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Optimization of superconducting cavities for CW applications

Final Report Summary - CW_SRF (Optimization of superconducting cavities for CW applications)

A particle accelerator is a machine that uses electromagnetic fields to accelerate charged particles such as electrons close to light speed in well-defined bunches. Large accelerators are used in particle physics e.g. the large hadron collider (LHC) at CERN or as synchrotron light sources for the study of condensed matter physics, e.g. the European X-ray free electron laser (XFEL) in Hamburg (Germany). Smaller particle accelerators have a wide variety of applications, including healthcare, security and industry. Currently more than 30000 are in operation worldwide. To transfer electromagnetic energy to kinetic energy of charged particles resonant radiofrequency cavities are widely used. Many applications such as the LHC or the European XFEL require using superconducting materials for technical and economic reasons.
The energy gain per unit length of a particle passing through a cavity is expressed in terms of the accelerating gradient. The larger its value the shorter a particle accelerator has to be. Since for large scale projects the accelerator length is up to several tens of kilometers a technology enabling larger accelerator gradients can yield multi million euro savings in initial and operating costs.
The maximum achievable accelerating gradient is proportional to the maximum surface fields the resonant cavity can maintain. While superconductors allow for lossless DC current flow of fields up to several TESLAs, at alternating fields superconductors exhibit intrinsic losses which increase by orders of magnitude when magnetic flux penetrates the material. When the applied field exceeds the lower critical field Hc1 it becomes energetically favorable for flux to be located inside the superconductor instead of being expelled by the Meissner effect leading to penetration in the absence of an energy barrier at the surface. Hc1 is generally about one order of magnitude below the maximum fields achieved in DC applications. Therefore the material of choice for superconducting cavities is niobium the material with the largest value of Hc1 (approximately 170mT). Theory predicts that defect free superconductors can potentially remain in the flux free Meissner state above this lower critical field up to the so called superheating field. Experiments on RF cavities, e.g. made of Nb3Sn, show that the practical achievable critical field under RF exposure can indeed exceed the lower critical field. However, the maximum fields remain far below the superheating field. Several approaches have been proposed and investigated by institutes worldwide to understand and overcome the current limitation of premature flux penetration. In this project, it has been shown that an additional superconducting nanometer thin surface coating can potentially increase the energy gain of charged particles passing through a cavity by about a factor of two (T. Junginger et al. SUST 2017 30 (12), 125012).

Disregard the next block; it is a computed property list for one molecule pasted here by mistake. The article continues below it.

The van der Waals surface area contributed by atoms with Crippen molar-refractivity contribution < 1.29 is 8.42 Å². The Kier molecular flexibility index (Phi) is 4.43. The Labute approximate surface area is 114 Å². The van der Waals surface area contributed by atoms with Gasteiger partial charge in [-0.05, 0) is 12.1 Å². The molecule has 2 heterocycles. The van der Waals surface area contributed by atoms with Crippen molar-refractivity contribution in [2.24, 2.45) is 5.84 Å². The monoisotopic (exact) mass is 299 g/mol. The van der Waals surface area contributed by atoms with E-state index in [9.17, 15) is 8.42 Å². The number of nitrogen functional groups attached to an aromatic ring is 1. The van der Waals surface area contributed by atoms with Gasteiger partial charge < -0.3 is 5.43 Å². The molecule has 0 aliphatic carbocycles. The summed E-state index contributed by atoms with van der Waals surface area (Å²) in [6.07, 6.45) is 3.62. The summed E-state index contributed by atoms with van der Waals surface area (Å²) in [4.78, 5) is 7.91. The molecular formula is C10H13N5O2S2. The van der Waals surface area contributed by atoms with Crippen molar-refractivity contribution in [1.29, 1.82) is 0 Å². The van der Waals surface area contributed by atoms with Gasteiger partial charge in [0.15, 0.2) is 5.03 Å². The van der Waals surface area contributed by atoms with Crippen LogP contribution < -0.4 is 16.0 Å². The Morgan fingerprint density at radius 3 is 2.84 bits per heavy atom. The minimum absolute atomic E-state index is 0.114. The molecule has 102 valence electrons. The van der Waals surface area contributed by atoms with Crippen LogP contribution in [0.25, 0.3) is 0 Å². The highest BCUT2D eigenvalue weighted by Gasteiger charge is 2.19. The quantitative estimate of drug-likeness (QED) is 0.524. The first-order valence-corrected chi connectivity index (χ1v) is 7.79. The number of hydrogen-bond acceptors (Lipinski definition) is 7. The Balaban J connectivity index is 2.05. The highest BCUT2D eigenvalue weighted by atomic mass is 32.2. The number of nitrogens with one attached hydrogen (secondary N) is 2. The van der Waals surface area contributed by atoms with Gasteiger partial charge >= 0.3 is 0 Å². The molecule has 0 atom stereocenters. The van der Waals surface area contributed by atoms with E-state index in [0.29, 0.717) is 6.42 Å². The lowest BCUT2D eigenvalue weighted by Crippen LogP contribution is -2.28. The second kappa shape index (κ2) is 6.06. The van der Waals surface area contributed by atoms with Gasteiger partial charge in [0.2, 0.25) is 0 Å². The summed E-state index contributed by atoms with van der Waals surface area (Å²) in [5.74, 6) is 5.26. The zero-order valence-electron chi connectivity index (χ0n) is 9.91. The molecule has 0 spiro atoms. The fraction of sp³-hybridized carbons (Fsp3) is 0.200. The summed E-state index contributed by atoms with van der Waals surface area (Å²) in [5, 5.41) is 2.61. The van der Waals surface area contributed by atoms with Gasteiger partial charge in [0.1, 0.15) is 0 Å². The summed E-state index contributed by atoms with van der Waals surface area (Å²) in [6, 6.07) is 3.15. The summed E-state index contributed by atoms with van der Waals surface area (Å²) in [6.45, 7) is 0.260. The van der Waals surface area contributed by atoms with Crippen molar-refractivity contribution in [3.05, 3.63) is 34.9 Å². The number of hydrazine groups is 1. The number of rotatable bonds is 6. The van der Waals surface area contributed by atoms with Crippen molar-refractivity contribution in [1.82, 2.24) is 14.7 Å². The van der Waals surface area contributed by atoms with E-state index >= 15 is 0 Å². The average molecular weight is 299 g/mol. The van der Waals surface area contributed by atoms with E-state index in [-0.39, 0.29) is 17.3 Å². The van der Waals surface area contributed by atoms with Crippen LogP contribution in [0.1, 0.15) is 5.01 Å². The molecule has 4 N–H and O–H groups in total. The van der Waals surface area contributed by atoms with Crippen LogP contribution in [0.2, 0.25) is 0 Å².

To measure the field of first flux penetration a dedicated muon spin rotation has been developed (T. Junginger et al. PRAB 21.3 (2018): 032002). Spin polarized muons with an average stopping distance of 130 µm were implanted one at a time into test samples. When the muon decays (half life=2.197 µs) it emits a fast decay positron, preferentially along the direction of its spin. By detecting the location of emitted positrons as a function of time with two detectors the spin precession of the muons and therefore the local magnetic field can be measured. The muon spin rotation technique is used a local magnetometer. Compared to standard magnetometry edge effects are well controllable and precise measurements of the field of first flux entry are possible. Our results, see Figure 1, show:
• For pure niobium the field of first flux entry is consistent with the lower critical field.
• Low temperature baking (120°C) increases the field of first flux entry slightly but significantly above the lower critical field.
• A layer of a material with a higher critical temperature on niobium can enhance the field of first flux entry by up to 40% from a field consistent with the lower critical field up to the superheating field.
• This enhancement does not depend on material or thickness.
• This suggests that the superconductor-superconductor boundary is providing effective shielding up to the superheating field of niobium, while the superconductor-vacuum boundary is not providing shielding above its lower critical field.
• Measurements above the critical temperature of niobium find a field of first flux entry consistent with the lower critical field of the layer.
Why does the superconductor-superconductor but not the superconductor-vacuum boundary provide shielding above the lower critical field? Physical (geometric) defects can act as vortex nucleation sites, by causing a local depression of the order parameter. We suggest that superconducting proximity effect can smooth out a non-ideal interface, which may have been previously allowing vortex nucleation. To strengthen this hypothesis we have performed numerical simulations based on modified Ginzburg Landau equations, which allow superconducting charge carriers in normal conductors. The results show that the proposed mechanism of Meissner state stabilization is indeed predicted by theory. These results are of great interest to develop superconducting cavities beyond state of the art and have been presented through invited talks at several international conferences and published in peer reviewed journals.